IRS makes it easier to set up payment agreements; offers other relief to taxpayers struggling with tax debts
IR-2020-248, November 2, 2020
WASHINGTON — The Internal Revenue Service today announced a number of changes designed to help struggling taxpayers impacted by COVID-19 more easily settle their tax debts with the IRS.
The IRS assessed its collection activities to see how it could apply relief for taxpayers who owe but are struggling financially because of the pandemic, expanding taxpayer options for making payments and alternatives to resolve balances owed.
“The IRS understands that many taxpayers face challenges, and we’re working hard to help people facing issues paying their tax bills,” said IRS Commissioner Chuck Rettig. “Following up on our People First Initiative earlier this year, this next phase of our efforts will help with further taxpayer relief efforts.”
“We want people to know our IRS employees are committed to continue helping taxpayers wherever possible, including offering many options for those struggling to pay their tax bills,” said Darren Guillot, the IRS Small Business/Self-Employed Deputy Commissioner for Collection and Operations Support. Guillot discussed the new relief options in a new edition of IRS “A Closer Look.”
Taxpayers who owe always had options to seek help through payment plans and other tools from the IRS, but the new IRS Taxpayer Relief Initiative is expanding on those existing tools even more.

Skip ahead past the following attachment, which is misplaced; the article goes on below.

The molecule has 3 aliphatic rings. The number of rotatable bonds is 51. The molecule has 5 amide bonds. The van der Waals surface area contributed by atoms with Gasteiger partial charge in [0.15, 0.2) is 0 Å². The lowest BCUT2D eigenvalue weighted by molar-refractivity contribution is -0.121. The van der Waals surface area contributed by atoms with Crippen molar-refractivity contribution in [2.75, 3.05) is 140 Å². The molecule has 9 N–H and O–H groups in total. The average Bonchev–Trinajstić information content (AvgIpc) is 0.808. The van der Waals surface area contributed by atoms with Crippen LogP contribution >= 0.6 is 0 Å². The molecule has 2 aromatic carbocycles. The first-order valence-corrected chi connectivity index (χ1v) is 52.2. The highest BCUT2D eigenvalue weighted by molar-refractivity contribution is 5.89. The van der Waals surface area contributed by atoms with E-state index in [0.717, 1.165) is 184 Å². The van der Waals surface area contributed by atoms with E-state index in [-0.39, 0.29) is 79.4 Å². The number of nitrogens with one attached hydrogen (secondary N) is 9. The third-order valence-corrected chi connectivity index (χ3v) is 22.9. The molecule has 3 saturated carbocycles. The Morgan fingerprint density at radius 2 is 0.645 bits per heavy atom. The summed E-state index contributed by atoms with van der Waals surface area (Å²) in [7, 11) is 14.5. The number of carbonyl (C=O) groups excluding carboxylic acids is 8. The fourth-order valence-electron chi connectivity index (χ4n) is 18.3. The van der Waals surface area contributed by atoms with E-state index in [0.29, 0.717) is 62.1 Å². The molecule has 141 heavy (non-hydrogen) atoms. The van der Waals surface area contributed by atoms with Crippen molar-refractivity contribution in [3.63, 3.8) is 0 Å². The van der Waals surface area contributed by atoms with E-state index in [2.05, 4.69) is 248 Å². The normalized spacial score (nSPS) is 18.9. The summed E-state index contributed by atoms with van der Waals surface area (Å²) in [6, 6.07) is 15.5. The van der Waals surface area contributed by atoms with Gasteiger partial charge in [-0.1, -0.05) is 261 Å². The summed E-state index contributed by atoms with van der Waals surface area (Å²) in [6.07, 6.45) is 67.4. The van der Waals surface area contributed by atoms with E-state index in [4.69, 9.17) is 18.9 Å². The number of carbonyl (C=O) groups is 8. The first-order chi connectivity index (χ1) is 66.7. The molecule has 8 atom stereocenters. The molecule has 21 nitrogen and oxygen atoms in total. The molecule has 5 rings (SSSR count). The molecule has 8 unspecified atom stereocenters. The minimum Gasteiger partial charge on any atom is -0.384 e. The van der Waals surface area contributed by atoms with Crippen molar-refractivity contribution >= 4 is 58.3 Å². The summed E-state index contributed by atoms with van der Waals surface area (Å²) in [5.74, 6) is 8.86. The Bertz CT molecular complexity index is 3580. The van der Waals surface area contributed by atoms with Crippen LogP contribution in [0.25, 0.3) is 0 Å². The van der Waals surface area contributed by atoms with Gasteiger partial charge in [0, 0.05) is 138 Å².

The revised COVID-related collection procedures will be helpful to taxpayers, especially those who have a record of filing their returns and paying their taxes on time. Among the highlights of the Taxpayer Relief Initiative:
- Taxpayers who qualify for a short-term payment plan option may now have up to 180 days to resolve their tax liabilities instead of 120 days.
- The IRS is offering flexibility for some taxpayers who are temporarily unable to meet the payment terms of an accepted Offer in Compromise.
- The IRS will automatically add certain new tax balances to existing Installment Agreements, for individual and out of business taxpayers. This taxpayer-friendly approach will occur instead of defaulting the agreement, which can complicate matters for those trying to pay their taxes.
- To reduce burden, certain qualified individual taxpayers who owe less than $250,000 may set up Installment Agreements without providing a financial statement or substantiation if their monthly payment proposal is sufficient.
- Some individual taxpayers who only owe for the 2019 tax year and who owe less than $250,000 may qualify to set up an Installment Agreement without a notice of federal tax lien filed by the IRS.
- Additionally, qualified taxpayers with existing Direct Debit Installment Agreements may now be able to use the Online Payment Agreement system to propose lower monthly payment amounts and change their payment due dates.
Additional details on the Taxpayer Relief Initiative